Your Super Simple Guide to COBRA Health Insurance

It’s really hard to fully understand what COBRA is and how it works. It’s a strange but potentially useful little product—but you’re only eligible for it if your life is already in a state of chaos. I don’t know about you, but I’m not great at absorbing complex new information when I am flying through the sky like Adrien Brody in the opening sequence of Predators!

COBRA is a very specific type of health insurance coverage. You can get it in only one circumstance: when you leave a job that has employer-provided health insurance. It’s meant to help you bridge the gap between when your old insurance coverage expires and the new coverage kicks in.

And honestly? Thank god.

If I’m under a fantastic health insurance plan from January 1 to December 30, my ass will be immaculately healthy for all 364 of those days. Then on New Years Eve, I will accidentally drop a bottle of sparkling wine that cannot legally be called champagne. I will twist both ankles as I log-roll over it, windmilling my arms comically while shouting “w-w-woah!” Then I will tumble ass-over teakettle down a staircase, landing on a bed of spikes, and all my prions will simultaneously fold the wrong way.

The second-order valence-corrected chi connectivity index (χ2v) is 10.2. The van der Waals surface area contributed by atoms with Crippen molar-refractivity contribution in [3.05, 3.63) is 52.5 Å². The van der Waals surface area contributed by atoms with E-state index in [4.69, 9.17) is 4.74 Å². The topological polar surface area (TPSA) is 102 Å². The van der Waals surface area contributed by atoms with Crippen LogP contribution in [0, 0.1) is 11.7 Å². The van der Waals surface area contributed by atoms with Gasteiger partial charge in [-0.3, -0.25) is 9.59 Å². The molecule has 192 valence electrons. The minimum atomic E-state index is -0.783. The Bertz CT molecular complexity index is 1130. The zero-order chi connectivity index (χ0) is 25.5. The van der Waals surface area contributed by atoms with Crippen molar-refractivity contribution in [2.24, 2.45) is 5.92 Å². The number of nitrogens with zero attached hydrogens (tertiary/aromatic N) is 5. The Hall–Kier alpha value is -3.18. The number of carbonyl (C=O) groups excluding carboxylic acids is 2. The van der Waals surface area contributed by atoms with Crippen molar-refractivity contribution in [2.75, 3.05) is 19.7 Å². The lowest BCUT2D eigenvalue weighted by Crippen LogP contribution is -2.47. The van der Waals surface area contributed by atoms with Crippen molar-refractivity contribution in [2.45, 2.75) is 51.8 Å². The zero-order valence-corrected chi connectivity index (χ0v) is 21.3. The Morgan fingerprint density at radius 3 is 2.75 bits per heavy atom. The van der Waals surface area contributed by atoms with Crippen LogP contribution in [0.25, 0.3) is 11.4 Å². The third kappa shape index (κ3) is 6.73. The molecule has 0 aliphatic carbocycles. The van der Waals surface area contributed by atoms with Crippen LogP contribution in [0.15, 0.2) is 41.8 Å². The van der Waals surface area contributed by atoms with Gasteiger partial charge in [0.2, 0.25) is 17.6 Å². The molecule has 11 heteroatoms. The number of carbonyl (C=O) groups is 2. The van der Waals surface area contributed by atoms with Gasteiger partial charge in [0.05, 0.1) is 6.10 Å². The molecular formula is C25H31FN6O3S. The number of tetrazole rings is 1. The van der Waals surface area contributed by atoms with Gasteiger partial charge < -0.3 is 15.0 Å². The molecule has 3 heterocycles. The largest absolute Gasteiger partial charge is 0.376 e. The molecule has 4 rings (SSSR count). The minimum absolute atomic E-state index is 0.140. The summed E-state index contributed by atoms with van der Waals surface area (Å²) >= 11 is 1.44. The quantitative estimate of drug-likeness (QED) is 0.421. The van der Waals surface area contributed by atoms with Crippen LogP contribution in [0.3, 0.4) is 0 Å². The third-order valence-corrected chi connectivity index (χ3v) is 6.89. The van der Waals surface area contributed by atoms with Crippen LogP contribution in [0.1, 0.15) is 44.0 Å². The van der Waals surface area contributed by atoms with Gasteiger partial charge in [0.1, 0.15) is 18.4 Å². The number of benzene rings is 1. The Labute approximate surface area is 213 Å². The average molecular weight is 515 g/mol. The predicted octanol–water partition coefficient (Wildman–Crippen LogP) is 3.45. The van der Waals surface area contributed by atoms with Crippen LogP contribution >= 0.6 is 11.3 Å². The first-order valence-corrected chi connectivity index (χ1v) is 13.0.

My body, the day I'm not covered by COBRA.

Like, I’m not superstitious. I’ve just lived long enough to know that’s literally how the world works. The moment you don’t have health insurance coverage, something spectacularly bad is bound to happen.

Which is exactly where COBRA comes in!

What is COBRA?